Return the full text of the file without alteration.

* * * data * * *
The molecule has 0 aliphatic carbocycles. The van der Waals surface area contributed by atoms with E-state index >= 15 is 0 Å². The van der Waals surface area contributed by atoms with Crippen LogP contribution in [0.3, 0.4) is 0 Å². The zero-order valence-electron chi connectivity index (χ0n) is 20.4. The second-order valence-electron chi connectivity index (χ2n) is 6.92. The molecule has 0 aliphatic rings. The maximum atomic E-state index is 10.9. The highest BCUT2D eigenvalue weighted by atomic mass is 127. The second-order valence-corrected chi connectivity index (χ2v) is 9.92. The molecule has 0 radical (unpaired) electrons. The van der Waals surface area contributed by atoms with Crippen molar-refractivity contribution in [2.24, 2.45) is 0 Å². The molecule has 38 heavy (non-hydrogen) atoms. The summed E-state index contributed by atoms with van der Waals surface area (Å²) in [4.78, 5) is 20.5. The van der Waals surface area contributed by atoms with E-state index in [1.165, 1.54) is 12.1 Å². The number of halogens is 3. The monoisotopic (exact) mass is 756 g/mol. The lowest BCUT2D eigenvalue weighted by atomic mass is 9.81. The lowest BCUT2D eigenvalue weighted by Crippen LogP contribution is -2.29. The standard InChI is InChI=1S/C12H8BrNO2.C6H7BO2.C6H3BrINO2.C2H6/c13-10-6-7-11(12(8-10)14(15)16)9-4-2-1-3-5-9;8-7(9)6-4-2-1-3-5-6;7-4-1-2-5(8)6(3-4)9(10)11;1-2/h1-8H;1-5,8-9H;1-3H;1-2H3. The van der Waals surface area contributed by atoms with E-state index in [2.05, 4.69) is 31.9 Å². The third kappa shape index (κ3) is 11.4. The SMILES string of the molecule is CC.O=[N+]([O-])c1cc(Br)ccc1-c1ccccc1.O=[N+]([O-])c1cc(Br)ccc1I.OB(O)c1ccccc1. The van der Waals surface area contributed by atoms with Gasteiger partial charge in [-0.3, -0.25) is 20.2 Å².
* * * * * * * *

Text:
The molecule has 0 aliphatic carbocycles. The van der Waals surface area contributed by atoms with E-state index >= 15 is 0 Å². The van der Waals surface area contributed by atoms with Crippen LogP contribution in [0.3, 0.4) is 0 Å². The zero-order valence-electron chi connectivity index (χ0n) is 20.4. The second-order valence-electron chi connectivity index (χ2n) is 6.92. The molecule has 0 aliphatic rings. The maximum atomic E-state index is 10.9. The highest BCUT2D eigenvalue weighted by atomic mass is 127. The second-order valence-corrected chi connectivity index (χ2v) is 9.92. The molecule has 0 radical (unpaired) electrons. The van der Waals surface area contributed by atoms with Crippen molar-refractivity contribution in [2.24, 2.45) is 0 Å². The molecule has 38 heavy (non-hydrogen) atoms. The summed E-state index contributed by atoms with van der Waals surface area (Å²) in [4.78, 5) is 20.5. The van der Waals surface area contributed by atoms with E-state index in [1.165, 1.54) is 12.1 Å². The number of halogens is 3. The monoisotopic (exact) mass is 756 g/mol. The lowest BCUT2D eigenvalue weighted by atomic mass is 9.81. The lowest BCUT2D eigenvalue weighted by Crippen LogP contribution is -2.29. The standard InChI is InChI=1S/C12H8BrNO2.C6H7BO2.C6H3BrINO2.C2H6/c13-10-6-7-11(12(8-10)14(15)16)9-4-2-1-3-5-9;8-7(9)6-4-2-1-3-5-6;7-4-1-2-5(8)6(3-4)9(10)11;1-2/h1-8H;1-5,8-9H;1-3H;1-2H3. The van der Waals surface area contributed by atoms with E-state index in [2.05, 4.69) is 31.9 Å². The third kappa shape index (κ3) is 11.4. The SMILES string of the molecule is CC.O=[N+]([O-])c1cc(Br)ccc1-c1ccccc1.O=[N+]([O-])c1cc(Br)ccc1I.OB(O)c1ccccc1. The van der Waals surface area contributed by atoms with Gasteiger partial charge in [-0.3, -0.25) is 20.2 Å².